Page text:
Nanoparticles are frequently synthesized by either top–down or bottom–up approaches. Top–down approach is based on the mechanical methods of size reduction by breaking down the bulk materials gradually to nanosized structures. Bottom–up approaches are based on the assembly of atoms or molecules to molecular structure in nanoscale range [16]. Figure 1 shows the various methods for synthesis of metal nanoparticles. In top–down synthesis, nanoparticles are produced by their size reduction from a suitable starting material. This reduction in size may be achieved by various physical and chemical treatments. In top–down approaches, there will be imperfection in the surface structure of the product and is found which is a major limitation, because the surface chemistry and the other physical properties of nanoparticles mainly depend on the surface structure [14]. In bottom–up approach, nanoparticles are made up of smaller molecules for, e.g., by joining the atoms, molecules, and smaller structures [15]. In this the nanostructure, building blocks of the nanoparticles are formulated first and then assembled to produce the final particle [14]. Both chemical and biological approaches of metal nanoparticles depend on the bottom–up approaches [16]. In bottom-to-top approaches, synthesis of metal nanoparticles is achieved by chemical reduction method [15]. During this type of synthesis process, chemicals involved are toxic in nature and also led to non-ecofriendly by-products. Due to all these disadvantages of synthesis process, these are generally not employed for the synthesis of metal nanoparticles. Methods commonly used for the synthesis of nanoparticles are as follows:
Fig. 1

Different methods for synthesis of metal nanoparticles

Physical method of nanoparticle synthesis

Physical methods of synthesis of nanoparticles include UV irradiation, sonochemistry, laser ablation and radiolysis, and so on. It is found that during physical synthesis process, evaporization of metal atoms takes place, followed by condensate on various supports, in which the metallic atoms are rearranged and aggregated as small clusters of metallic nanoparticles [15]. Using physical approaches, we can get nanoparticles with high purity and definite shape. However, these processes are usually required highly sophisticated instruments, chemicals and radiative heating as well as high power consumption, which lead to high operating cost.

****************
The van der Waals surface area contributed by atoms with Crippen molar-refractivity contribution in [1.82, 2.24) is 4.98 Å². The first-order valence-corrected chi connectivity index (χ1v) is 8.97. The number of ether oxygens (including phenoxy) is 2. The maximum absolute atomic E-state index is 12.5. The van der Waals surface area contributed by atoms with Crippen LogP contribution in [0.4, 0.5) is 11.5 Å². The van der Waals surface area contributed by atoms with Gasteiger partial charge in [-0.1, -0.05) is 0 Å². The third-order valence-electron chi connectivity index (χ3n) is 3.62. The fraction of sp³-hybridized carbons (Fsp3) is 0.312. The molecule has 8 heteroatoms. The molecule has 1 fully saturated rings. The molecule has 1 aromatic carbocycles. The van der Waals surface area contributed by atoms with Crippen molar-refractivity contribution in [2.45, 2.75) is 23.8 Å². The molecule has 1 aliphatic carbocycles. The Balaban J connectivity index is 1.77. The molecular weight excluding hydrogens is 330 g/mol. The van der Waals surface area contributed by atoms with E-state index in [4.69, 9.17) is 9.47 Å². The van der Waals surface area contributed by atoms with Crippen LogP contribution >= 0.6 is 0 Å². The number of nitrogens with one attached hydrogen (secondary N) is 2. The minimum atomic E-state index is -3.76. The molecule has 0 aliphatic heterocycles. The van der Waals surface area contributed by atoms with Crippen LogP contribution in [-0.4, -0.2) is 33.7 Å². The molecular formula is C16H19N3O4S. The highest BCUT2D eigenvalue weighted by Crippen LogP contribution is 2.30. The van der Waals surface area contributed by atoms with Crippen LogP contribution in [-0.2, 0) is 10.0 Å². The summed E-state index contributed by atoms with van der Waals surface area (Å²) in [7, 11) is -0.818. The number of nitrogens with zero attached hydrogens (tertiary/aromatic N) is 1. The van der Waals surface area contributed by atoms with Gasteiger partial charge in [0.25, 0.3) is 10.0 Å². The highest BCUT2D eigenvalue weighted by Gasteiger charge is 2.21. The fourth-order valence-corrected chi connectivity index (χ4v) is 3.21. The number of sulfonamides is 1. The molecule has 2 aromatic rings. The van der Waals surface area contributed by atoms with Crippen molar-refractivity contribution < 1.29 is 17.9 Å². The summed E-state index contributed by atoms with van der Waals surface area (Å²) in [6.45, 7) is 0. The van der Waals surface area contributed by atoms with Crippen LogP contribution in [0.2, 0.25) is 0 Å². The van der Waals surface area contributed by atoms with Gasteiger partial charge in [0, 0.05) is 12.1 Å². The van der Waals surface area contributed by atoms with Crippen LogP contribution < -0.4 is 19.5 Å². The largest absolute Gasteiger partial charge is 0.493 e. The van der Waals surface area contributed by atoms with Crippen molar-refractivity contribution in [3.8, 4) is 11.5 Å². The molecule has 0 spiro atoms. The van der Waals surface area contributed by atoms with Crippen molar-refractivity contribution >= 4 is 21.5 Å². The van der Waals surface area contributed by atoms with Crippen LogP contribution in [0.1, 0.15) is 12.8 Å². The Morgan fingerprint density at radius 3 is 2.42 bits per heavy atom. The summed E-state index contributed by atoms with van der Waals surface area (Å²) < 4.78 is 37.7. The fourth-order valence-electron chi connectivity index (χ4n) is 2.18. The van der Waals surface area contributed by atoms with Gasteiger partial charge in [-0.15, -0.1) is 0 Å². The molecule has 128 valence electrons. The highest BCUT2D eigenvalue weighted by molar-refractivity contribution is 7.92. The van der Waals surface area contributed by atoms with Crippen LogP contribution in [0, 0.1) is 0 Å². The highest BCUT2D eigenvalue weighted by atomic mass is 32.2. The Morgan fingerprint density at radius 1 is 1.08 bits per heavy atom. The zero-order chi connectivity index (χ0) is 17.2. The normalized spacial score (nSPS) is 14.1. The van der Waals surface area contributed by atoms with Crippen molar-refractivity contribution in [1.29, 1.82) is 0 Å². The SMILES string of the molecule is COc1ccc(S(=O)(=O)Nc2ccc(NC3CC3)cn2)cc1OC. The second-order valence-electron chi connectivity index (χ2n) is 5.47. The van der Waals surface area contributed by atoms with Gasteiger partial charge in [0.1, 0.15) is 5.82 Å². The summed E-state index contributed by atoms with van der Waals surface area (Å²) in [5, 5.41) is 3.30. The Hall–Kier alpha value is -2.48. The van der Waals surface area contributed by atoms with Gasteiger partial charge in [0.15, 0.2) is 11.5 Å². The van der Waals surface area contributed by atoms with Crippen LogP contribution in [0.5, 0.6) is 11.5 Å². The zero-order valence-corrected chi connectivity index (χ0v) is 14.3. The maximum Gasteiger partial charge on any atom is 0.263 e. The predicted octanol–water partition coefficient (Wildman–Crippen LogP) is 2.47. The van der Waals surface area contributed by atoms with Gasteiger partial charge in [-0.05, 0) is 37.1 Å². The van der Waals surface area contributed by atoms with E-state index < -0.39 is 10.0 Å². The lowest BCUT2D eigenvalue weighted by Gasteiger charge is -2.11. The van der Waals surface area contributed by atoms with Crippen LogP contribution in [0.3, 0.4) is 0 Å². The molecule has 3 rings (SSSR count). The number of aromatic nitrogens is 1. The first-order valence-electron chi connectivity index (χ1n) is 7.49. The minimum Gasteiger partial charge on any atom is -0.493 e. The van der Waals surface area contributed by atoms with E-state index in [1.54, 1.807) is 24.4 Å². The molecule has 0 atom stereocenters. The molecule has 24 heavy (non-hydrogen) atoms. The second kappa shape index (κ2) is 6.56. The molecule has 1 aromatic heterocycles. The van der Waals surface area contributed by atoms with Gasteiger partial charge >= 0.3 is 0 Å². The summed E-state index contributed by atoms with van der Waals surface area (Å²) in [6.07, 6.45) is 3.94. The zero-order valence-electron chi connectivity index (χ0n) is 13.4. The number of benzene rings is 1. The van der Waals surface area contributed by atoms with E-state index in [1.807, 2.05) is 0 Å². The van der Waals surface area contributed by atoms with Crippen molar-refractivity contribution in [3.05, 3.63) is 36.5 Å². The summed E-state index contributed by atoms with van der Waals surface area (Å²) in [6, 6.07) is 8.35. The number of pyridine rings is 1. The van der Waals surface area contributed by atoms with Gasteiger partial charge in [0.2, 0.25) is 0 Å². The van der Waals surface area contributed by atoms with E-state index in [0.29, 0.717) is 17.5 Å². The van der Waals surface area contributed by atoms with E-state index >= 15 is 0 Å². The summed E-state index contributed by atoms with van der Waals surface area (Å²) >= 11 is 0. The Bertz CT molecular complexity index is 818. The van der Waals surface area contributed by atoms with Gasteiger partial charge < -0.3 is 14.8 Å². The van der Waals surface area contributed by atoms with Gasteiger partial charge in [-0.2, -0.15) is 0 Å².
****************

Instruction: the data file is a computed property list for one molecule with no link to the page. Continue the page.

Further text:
Chemical method of nanoparticle synthesis

Another method for the synthesis of nanoparticle is reduction of metal ions in solution using chemicals. On the basis of conditions of reaction mixture, metal ions may favour either the process of nucleation or aggregation to form small clusters of metals. The chemicals generally used as reducing agents are hydrazine, sodium borohydride, and hydrogen [17]. Some stabilizing agents like synthetic or natural polymers such as cellulose, natural rubber, chitosan, and co-polymers micelles are also used. These chemicals are hydrophobic in nature, so that they require the addition of some organic solvents such as ethane, dimethyl, formaldehyde, toluene, and chloroform. These chemicals are toxic in nature and are non-biodegradable, which limit the production scale. Along with this, some of the toxic chemicals may also contaminate the surface of nanoparticles and make them unsuitable for certain biomedical applications [18]. In this context to eliminate all these drawbacks of physical and chemical methods, scientists and researchers are focused on alternative process of metal nanoparticle synthesis.

Biological method of nanoparticle synthesis

In recent years, biogenic synthesis process of metallic nanoparticle has attracted considerable attention. In biogenic synthesis process, the synthesis of nanoparticles is achieved through microorganisms and plants [6]. The biosynthesis may actually provide nanoparticles of a better defined size and morphology as compared to some of other physicochemical methods of production [8]. It has been found that the microbial-based synthesis process is readily scalable, eco-friendly, and compatible with the use of product for pharmacological applications, but production through microorganisms is often more expensive than the production of plant-based materials. The main benefit of plant-based synthesis approaches over classical chemical and physical method is more eco-friendly, cheaper, and easily scale-up process for the large-scale synthesis of nanoparticles other than there is no need of to use high temperature, pressure, and toxic chemicals [19]. A large number of research papers have been reported on biological synthesis of metal nanoparticles using microbes like bacteria, fungi, algae, and plants (Table 1). This is due to their reducing or antioxidant properties that are responsible for the reduction of, respectively, metal nanoparticles. In addition, it is found that microbe-mediated synthesis is not applicable for large-scale production, because they require high aseptic condition and special maintenance, so that the use of plants for the synthesis of nanoparticles is more beneficial over microorganisms due to the easy scale-up process, no additional requirement of maintaining cell culture [20]. Use of plant extract for nanoparticle synthesis also reduces the additional requirement of microorganism isolation and culture medium preparation, which increases the cost-competitive practicability over nanoparticle synthesis by microorganisms. Plant-mediated synthesis is a one-step process towards synthesis, whereas microorganisms during the cause of time may lose their ability to synthesize nanoparticles due to mutation; thus, research on plant is expanding rapidly [9]. A number of synthesis process have been developed including chemical reduction of metal ions in aqueous solutions with or without stabilizing agents, thermal decomposing in organic solutions.